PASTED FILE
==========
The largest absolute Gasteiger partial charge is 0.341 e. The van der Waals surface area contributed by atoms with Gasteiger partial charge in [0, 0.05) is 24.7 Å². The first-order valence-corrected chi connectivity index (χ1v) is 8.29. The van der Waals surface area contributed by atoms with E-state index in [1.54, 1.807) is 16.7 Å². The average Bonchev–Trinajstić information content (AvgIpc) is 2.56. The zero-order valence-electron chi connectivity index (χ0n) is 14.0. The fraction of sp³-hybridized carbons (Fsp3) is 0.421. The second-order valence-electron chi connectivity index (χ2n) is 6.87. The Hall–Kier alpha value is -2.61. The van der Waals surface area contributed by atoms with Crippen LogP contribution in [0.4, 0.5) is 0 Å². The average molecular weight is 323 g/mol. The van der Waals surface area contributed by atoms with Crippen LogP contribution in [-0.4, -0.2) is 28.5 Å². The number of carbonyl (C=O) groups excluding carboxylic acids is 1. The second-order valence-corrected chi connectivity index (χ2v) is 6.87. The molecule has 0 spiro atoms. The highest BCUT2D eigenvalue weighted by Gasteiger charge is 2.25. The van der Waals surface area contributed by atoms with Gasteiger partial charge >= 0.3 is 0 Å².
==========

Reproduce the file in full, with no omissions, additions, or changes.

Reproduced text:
The largest absolute Gasteiger partial charge is 0.341 e. The van der Waals surface area contributed by atoms with Gasteiger partial charge in [0, 0.05) is 24.7 Å². The first-order valence-corrected chi connectivity index (χ1v) is 8.29. The van der Waals surface area contributed by atoms with E-state index in [1.54, 1.807) is 16.7 Å². The average Bonchev–Trinajstić information content (AvgIpc) is 2.56. The zero-order valence-electron chi connectivity index (χ0n) is 14.0. The fraction of sp³-hybridized carbons (Fsp3) is 0.421. The second-order valence-electron chi connectivity index (χ2n) is 6.87. The Hall–Kier alpha value is -2.61. The van der Waals surface area contributed by atoms with Crippen LogP contribution in [0.4, 0.5) is 0 Å². The average molecular weight is 323 g/mol. The van der Waals surface area contributed by atoms with Crippen LogP contribution in [-0.4, -0.2) is 28.5 Å². The number of carbonyl (C=O) groups excluding carboxylic acids is 1. The second-order valence-corrected chi connectivity index (χ2v) is 6.87. The molecule has 0 spiro atoms. The highest BCUT2D eigenvalue weighted by Gasteiger charge is 2.25. The van der Waals surface area contributed by atoms with Gasteiger partial charge >= 0.3 is 0 Å².